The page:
Open Access

Physically synthesized Ni-Cu nanoparticles for magnetic hyperthermia

BioMagnetic Research and Technology20042:4

DOI: 10.1186/1477-044X-2-4

Received: 04 April 2004

Accepted: 08 May 2004

Published: 08 May 2004



In this paper, a physical method to prepare copper-nickel alloy particles in the sub-micron range for possible self controlled magnetic hyperthermia treatment of cancer is described. It is reported that an increase in tumor temperature decreases the tumor resistance to chemo- and radiation therapies. Self controlled heating at the tumor site to avoid spot heating is managed by controlling the Curie temperature of the magnetic particles. The process described in this paper to produce the nanomagnetic particles allows for a large scale production of these particles.


The process used here is mainly composed of melting of the Cu-Ni mixture and ball milling of the resulted bulk alloy. Both mechanical abrasion and continuous grinding were used to break down the bulk amount into the desired particle size.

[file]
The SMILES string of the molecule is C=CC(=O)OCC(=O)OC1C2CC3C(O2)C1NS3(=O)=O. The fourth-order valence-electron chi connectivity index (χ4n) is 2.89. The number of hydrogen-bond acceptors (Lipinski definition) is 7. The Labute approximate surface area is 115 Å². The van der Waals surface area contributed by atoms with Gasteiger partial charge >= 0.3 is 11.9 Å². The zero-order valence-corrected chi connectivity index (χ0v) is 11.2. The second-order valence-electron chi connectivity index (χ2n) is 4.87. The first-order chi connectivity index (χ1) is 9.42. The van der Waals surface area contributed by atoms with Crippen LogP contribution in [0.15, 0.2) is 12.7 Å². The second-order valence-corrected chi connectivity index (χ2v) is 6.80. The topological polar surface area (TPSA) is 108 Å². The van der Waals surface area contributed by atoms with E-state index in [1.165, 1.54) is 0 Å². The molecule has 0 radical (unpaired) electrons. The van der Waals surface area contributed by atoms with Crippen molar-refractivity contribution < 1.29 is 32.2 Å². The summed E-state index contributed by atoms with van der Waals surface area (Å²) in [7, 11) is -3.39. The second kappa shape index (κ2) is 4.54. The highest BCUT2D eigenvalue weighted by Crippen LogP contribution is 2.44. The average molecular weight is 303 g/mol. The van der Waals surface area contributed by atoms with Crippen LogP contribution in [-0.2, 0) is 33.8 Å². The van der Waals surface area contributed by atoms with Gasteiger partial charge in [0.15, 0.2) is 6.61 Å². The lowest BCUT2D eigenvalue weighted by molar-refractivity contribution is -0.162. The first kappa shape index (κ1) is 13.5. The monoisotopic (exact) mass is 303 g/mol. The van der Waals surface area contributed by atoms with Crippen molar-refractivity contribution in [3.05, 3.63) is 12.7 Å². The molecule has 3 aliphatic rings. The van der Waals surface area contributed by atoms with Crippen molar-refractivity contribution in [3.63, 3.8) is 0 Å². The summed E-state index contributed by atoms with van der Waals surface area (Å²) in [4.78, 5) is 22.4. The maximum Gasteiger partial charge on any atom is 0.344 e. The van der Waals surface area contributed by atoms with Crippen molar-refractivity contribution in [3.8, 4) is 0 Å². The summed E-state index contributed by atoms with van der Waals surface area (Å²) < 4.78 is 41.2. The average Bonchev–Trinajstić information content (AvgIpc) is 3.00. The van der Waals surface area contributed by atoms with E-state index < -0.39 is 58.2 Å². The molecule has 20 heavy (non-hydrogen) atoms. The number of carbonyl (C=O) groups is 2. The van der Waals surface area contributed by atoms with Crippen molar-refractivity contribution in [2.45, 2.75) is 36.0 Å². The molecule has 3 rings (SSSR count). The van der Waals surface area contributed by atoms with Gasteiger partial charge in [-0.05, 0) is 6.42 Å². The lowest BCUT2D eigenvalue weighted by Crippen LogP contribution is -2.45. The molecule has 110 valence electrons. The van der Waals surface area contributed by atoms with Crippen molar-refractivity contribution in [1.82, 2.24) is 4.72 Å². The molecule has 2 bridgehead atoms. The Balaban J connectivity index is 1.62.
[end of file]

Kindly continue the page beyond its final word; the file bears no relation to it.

It was found that the desired alloy is composed of 71% nickel and 29% copper by weight. It was observed that the coarse sand-grinded powder has a Curie temperature of 345 K and the fine ball-milled powder shows a temperature of 319 K – 320 K.


Self regulating magnetic hyperthermia can be achieved by synthesizing nanomagnetic particles with desired Curie temperature. In this study the desired range of Curie temperatures was obtained by combination of melting and ball milling of nickel-copper alloy.


Localized hyperthermia technique using magnetic particles, based on proposal brought forward by Gilchrist in 1957, continues to be an active area of research. It has been found that the viability of cancer cells is reduced and their sensitivity to chemotherapy and radiation increase when the human or animal malignant cells are heated to temperatures between 41–46°C [13]. Magnetic hyperthermia provides the heat at the site of the tumor invasively by applying an external alternating magnetic field to the magnetic particles at the tumor site. The particles will heat up and conduct the heat to the tumor cells. The use of materials with Curie temperature in the range of 41–46°C is desired to provide a safeguard against overheating of normal cells, due to the decrease of magnetic coupling in the paramagnetic regime (above Tc). The binary alloy copper-nickel shows a promising magnetic phase transitions in the desired range of temperature for hyperthermia treatment of cancer.